In 1987, Gamble led in the planning for the Evanston Transportation Center on the north side of Davis Street between the CTA and Metra train lines. The transportation center plan included a future building site on Church Street between the Metra and CTA lines as well as a new plaza entered from Davis Street with a drop-off loop for taxis and “kiss and ride” cars. The new CTA station on Benson Avenue was enhanced as a transit center by the creation of a new and larger bus stop at street level.
Also downtown, when a new bridge on the CTA line was planned for Clark Street, Gamble consulted with the bridge engineers to set the appearance of the new bridge. This resulted in a clean, simple appearance overall, with curved abutments that function as planters on both sides of the bridge, which was built in 1995.
Oldberg Park and the Duna Sculpture
As part of the downtown upgrade Clark Street’s Oldberg Park was enhanced with new walkways, plantings and a sculpture dedicated in 1988. Gamble and his wife Donna, acting as executors for the estate of Catherine Stallings, gave the City of Evanston a sculpture titled Duna in memory of Stallings. Created by artist Debora Butterfield, the sculpture has since enhanced the park and the walkway passing through it, connecting Northwestern and downtown Evanston.
During the 1980s and 1990s, Gamble led the city’s lakefront park design initiative for the revitalization of the Evanston lakefront parks, which were being devastated by Dutch Elm disease leading to the removal of many mature elms. Working with City Forester Fred Gulen, he created a reforestation plan that strategically installed a variety of large native species shade trees to fill in the forest canopy over the years as the elms died out. His Lakefront Parks Master Plan also included improvements to the open meadow/picnic areas, pedestrian walks, cycling paths, boating ramp and beach areas that still exist today.
At the core of his lakefront park design was the rehabilitation of the lagoon in Dawes Park (before the Arrington upgrades) which involved replacing the lagoon’s wooden side boards with stone perimeter walls and paving the bottom of the lagoon.
A handicap access ramp was concealed within new walls extending from the original stone stairway and a small plaza was created at the base of the stairs for performing groups. Repair of the original waterfall and provision for ice skating was also accomplished. Relocation of the access drive to the north side of the park building allowed for a safe connection between the lagoon and the shelter concession/warming house.
Gamble was significantly involved in the successful effort to retain and restore the original park building at the lagoon, thereby keeping the historic quality and character of this location.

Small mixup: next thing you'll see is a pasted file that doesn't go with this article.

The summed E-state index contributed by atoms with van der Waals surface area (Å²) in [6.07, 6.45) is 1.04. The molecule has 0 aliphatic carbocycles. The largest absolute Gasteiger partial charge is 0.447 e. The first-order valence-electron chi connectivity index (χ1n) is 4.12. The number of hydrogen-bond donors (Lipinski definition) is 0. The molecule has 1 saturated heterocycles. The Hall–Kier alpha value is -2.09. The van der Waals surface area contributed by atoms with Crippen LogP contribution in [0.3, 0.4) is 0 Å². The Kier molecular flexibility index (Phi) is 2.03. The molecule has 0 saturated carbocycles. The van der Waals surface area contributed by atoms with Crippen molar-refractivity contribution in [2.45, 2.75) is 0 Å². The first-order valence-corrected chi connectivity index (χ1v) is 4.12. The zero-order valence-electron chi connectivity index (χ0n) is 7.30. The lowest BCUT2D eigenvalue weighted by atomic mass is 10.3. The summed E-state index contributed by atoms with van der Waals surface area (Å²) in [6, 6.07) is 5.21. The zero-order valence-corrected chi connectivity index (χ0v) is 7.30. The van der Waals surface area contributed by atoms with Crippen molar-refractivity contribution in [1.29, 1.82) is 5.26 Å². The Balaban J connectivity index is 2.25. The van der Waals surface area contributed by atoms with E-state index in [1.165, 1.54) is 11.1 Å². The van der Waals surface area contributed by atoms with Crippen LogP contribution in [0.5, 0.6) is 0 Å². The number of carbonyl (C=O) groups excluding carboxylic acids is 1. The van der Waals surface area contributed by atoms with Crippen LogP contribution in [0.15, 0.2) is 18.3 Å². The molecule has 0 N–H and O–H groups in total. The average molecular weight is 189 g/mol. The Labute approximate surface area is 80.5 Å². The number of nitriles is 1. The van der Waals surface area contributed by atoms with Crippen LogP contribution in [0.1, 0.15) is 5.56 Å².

Green Bay Road streetscape
North of downtown, along Green Bay Road in 1992 Gamble designed a very significant streetscape along the embankment of the Metra rail line extending from Simpson Street north to the border with Wilmette.
The improvements included large ungrouted limestone block retaining walls. Patterns ranged from randomly placed stones replicating a quarry ledge to more regularly stacked staggered joint stone walls. Near the bottom of the embankment, trees were planted regularly along the road, and the remainder of the sloped embankment was covered with native plants chosen to reduce maintenance and give the embankment a more natural appearance.
The east embankment landscape and stair along Green Bay Road between Central and Lincoln streets was also designed by Land Design Collaborative as consultants to Metra’s engineers. The curving stair down to Lincoln Street resolved the steep slope, which visually integrated them with the remainder of the streetscape design along Green Bay.
Community design activism
Throughout Gamble’s time in Evanston, in addition to his Design Evanston participation he has maintained a landscape architecture practice while remaining publicly active in other areas related to design in Evanston.
He was a founding member and first president of an organization called Keep Evanston Beautiful that spearheaded the drive that led to establishing Evanston’s recycling program.
He also served on the Evanston Public Art Committee, a subcommittee of the Evanston Arts Council, where he assisted in establishing the “Percent for Art” program. That program has led to the placement of many works of public art, including the Richard Hunt sculpture at the Evanston Public Library.
Design Evanston’s “Eye on Evanston” articles focus on Evanston’s design history and advocate for good design in our city. Visit designevanston.org to learn more about the organization.
Jim, just read the Evanston Round Table. 50-years carrer is quite an acomplisment. Congratulations.Hope our adored Mickey James will follow your paces. Big hug and blessings for you and family.